In his “Letter from a Birmingham Jail,” Martin Luther King, Jr. wrote that “there are two types of laws: just and unjust. I would be the first to advocate obeying just laws. One has not only a legal but a moral responsibility to obey just laws. Conversely, one has a moral responsibility to disobey unjust laws. I would agree with St. Augustine that “an unjust law is no law at all.”

When injustice is made legal or is protected by law, then the law itself is unjust and in so being, does great violence to individuals and communities. We not only have an obligation to “disobey” nonviolently such laws; we have the further responsibility to change and align them with the aims of a just and nonviolent society.


After 9/11, nearly 800 Muslim men and boys were held without charge at Guantanamo Bay Prison. Specifically, these men and boys were denied their constitutional right to go to court and to question the grounds for their detention. Though some of the prisoners have been released over the years, over 100 remain behind bars – the majority of whom have never been criminally charged. Driven to despair, many of these men have engaged in an ongoing hunger strike, to which the government has responded with the physical violence of forced-feeding. Others who have been cleared for release nevertheless remain imprisoned because trapped in bureaucratic limbo.

Guantanamo is a travesty of our democracy and a grave expression of legal as well as physical violence. So, too, is our government’s continued use of military commissions – which completely lack the basic attributes of due process – to adjudicate detainees’ cases.

Enough is enough.

A Nonviolent Alternative

  • We must either try the detainees in our civil criminal justice system or release them now.
  • We must end the forced-feeding of hunger striking prisoners.
  • We must close Guantanamo Bay Prison for good.
  • We need to put into effect a program of reconciliation with those whom we have imprisoned coupled with reparations for the harm we caused.


Our nation’s “War on Drugs” has been and is nothing less than a physical, political, legal and economic war on the poor. Combined with a politics of “Law and Order,” this war has enabled politicians and other state officials to craft a system of criminal justice that has filled our prisons with, and condemned to excessive mandatory sentences, people who have committed nonviolent drug offenses. It has destroyed the lives of millions and disrupted families and communities. And because of racially biased mandatory minimums – as well as racially biased policing and prosecution – the casualties of this war have been disproportionately African American and Hispanic.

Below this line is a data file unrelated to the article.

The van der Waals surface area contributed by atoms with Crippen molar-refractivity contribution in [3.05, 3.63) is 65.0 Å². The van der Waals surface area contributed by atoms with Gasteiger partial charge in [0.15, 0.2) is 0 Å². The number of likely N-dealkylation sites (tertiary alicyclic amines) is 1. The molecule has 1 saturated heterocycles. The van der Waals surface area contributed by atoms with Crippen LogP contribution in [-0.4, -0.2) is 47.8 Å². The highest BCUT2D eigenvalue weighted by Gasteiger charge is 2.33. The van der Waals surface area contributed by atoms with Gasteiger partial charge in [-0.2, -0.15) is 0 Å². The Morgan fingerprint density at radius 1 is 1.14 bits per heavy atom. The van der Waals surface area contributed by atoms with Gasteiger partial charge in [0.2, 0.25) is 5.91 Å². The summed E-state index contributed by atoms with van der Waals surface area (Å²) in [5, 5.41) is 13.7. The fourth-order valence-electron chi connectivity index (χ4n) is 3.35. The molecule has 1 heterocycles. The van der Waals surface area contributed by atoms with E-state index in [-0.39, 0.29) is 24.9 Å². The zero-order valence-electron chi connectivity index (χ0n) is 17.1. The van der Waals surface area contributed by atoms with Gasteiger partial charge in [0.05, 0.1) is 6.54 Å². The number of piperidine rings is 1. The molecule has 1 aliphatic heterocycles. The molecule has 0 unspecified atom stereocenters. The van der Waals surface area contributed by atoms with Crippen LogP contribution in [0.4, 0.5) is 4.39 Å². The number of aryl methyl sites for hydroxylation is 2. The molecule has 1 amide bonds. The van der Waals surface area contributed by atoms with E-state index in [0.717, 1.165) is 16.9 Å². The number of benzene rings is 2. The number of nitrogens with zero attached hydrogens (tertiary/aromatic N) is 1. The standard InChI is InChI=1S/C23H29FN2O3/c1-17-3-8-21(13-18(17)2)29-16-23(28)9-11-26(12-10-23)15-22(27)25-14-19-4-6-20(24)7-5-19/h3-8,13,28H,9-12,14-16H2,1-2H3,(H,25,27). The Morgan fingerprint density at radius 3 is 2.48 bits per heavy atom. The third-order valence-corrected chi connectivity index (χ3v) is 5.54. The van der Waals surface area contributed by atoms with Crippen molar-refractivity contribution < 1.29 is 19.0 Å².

A further consequence of this “war” is that entire communities have been criminalized. African American and Hispanic citizens are subject to racial profiling by law enforcement and civilians alike. They are more likely than whites to suffer abusive stop-and-frisk police searches, pre-textual traffic stops, and other abusive police practices. And by construing their policies in terms of “war,” politicians and state actors have effectively framed those engaged in drug capitalism, and African American and Hispanic communities specifically, as enemies embedded in our nation. A consequence of this is that some civilians feel emboldened, if not entitled, to target through vigilante actions their African American and Hispanic neighbors.

Not even children are immune from such law enforcement-citizen surveillance. Subject to hyper-vigilance in schools, African American children, for example, are regularly singled out for “bad behavior” and harshly punished by school faculty and administrators – treatment that creates a “pipeline” from school to the criminal justice system for African American children.

All told, we have more people imprisoned and more children who are channeled into the criminal justice system than any other country on earth.

A Nonviolent Alternative

  • We must end the War on Drugs and instead fund a nonviolent alternative: federal funds for drug courts and effective drug treatment centers.
  • We need to decriminalize altogether the use, possession and sale of most narcotics.
  • We must end mandatory minimums, which has resulted in sentencing disparities between whites and people of color.
  • We must remove police from schools, end public education policies that effectively criminalize children, and adequately fund public schools to create smaller classrooms and provide support systems for vulnerable students and their families.
  • We must provide funding for job-building and educational assistance to those who have served time.
  • We must adopt laws that prohibit employers and schools from requesting information about criminal histories in job and school applications.

We must adopt laws that prohibit discrimination against ex-felons.